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How does Edgar A. Poe build up suspense and tension in The Cask of Amontillado?

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Introduction

How does Edgar A. Poe build up suspense and tension in "The Cask of Amontillado"? "The Cask of Amontillado" begins with the narrator introducing Fortunato, with the only details being that he had caused the narrator "a thousand injuries", and that the narrator had "vowed revenge" for this. This instantly creates suspense and tension as we don't actually know what Fortunato has done, and how the narrator will get his revenge. The narrator is named Montresor, though we don't find this out until later on in the story. Both names seem to have a bit of a meaning; Fortunato sounds like 'fortunate', which is ironic considering that by the end of the story, he has been through several unfortunate events. Montresor sounds like 'monster', which is representative of his thirst for revenge. Montresor says he will punish with impunity, leading to further curiosity from the reader, of exactly what he will do. We are then told that Fortunato is oblivious to anything he may have done, and Montresor has made sure it stays that way by continuing to "smile in his face". This, weirdly, creates tension from the fact there is no tension between the two characters. We know whatever his revenge is; it could be quite extreme if Montresor has gone to the trouble of making sure Fortunato doesn't suspect anything. We are given some background information on Fortunato and a little on Montresor. ...read more.

Middle

Montresor tries to hint to Fortunato that he has made Montresor unhappy; "you are happy, as once I was". However, this could be unrelated to what Fortunato did to him. Montresor makes Fortunato more helpless in the catacombs, by offering wine. This obviously reduces Fortunato's awareness level, making us further suspenseful, knowing Montresor could do just about anything at this point in the story. Montresor continues to toy with Fortunato, saying "I drink to your long life". At this point, we still have no idea how Montresor is actually going to kill him, though we can assume it won't just be a normal death, because it wouldn't fit with Montresor's sick and clever ways. Montresor explains that his family were once "great and numerous", maybe hinting that his current situation means he is not as respected as the rest of his family were. His family arms represent "the foot crushes a serpent rampant whose fangs are embedded into the heel", or to rephrase it; someone who causes us harm will come out of it in a worse state, which is obviously reminiscent of what Montresor is doing. And the motto is "Nemo me impune lacessit" - meaning 'no one provokes me with impunity'. The bells of Fortunato's costume are mentioned again, which I believe is trying to show how Fortunato was a fool not to see an underlying message in what Montresor just told him. ...read more.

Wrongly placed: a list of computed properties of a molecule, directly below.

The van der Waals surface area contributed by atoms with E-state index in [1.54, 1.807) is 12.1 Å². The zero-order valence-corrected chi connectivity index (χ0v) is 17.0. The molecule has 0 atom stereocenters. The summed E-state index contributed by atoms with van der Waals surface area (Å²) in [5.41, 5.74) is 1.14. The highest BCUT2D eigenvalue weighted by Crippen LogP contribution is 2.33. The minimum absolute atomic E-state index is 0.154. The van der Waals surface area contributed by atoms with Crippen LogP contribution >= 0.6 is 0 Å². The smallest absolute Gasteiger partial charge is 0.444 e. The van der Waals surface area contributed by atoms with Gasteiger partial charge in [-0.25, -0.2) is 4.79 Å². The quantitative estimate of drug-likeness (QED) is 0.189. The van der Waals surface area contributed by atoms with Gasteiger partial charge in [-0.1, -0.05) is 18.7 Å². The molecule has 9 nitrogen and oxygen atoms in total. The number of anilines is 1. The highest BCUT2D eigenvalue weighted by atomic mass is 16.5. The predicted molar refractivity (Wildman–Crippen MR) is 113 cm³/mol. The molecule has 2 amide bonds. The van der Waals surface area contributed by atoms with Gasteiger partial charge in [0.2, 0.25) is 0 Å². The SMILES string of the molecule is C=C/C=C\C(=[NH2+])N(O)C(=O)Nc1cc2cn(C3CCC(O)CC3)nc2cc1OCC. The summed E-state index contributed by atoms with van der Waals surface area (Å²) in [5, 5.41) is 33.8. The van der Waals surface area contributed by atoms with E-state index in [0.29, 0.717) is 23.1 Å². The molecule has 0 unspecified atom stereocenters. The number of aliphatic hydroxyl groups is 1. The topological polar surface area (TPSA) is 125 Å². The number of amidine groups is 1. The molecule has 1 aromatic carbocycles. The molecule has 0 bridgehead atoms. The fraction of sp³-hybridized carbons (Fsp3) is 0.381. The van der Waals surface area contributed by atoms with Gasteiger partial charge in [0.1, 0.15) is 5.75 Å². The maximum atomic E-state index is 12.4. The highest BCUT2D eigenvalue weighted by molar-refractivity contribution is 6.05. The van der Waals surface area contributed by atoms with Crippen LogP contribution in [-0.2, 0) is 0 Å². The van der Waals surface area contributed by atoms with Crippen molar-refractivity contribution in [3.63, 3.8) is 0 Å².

Conclusion

Montresor "forced the last stone into its position". He says that "for half a century no mortal has disturbed them. In pace requiescat!" The Latin phrase means 'rest in peace'. This gives us hints, yet still leaves us in mystery. We don't know why Montresor is recalling this event 50 years on, it could be an explanation to the authorities, a confession, or it could be as sick and shallow as showing off. After the story is finished, Edgar A. Poe still leaves much to the imagination. We still don't know what Fortunato did, why Montresor is recalling this, and if he actually regrets it. He continuously refers to Fortunato as his friend, and doesn't seem to regret it, and doesn't try to hide anything that he did, so what could it possibly be for? To the authorities he would of course try to hide something, in a confession he would feel completely regretful, that only leaves boasting. If it is that, it seems like a sick, sick thing. But from what we have read we can't expect much less from Montresor. In conclusion, Edgar A. Poe builds and maintains suspense and tension in "The Cask of Amontillado" through character development, setting, language and dialogue, but most of all; he builds tension through the ever mounting mystery. It is what has made people wonder, be disturbed, scared and shocked by "The Cask of Amontillado", still to this day. Hassan Bassam 10R - English - Miss Meek ...read more.

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Here's what a teacher thought of this essay

3 star(s)

There is some useful analysis here, with some telling and well supported points. Some vague guesses as to the origin and significance of words point to an inadequacy of background research and there is too much plot synopsis. The conclusion takes us little further down the path of understanding Poe's methods.

Paragraph construction is generally logical; sentence construction is mostly competent, with some inconsistency in the use of tenses, and lexis is mostly up to the task.

3 stars

Marked by teacher Jeff Taylor 07/08/2013

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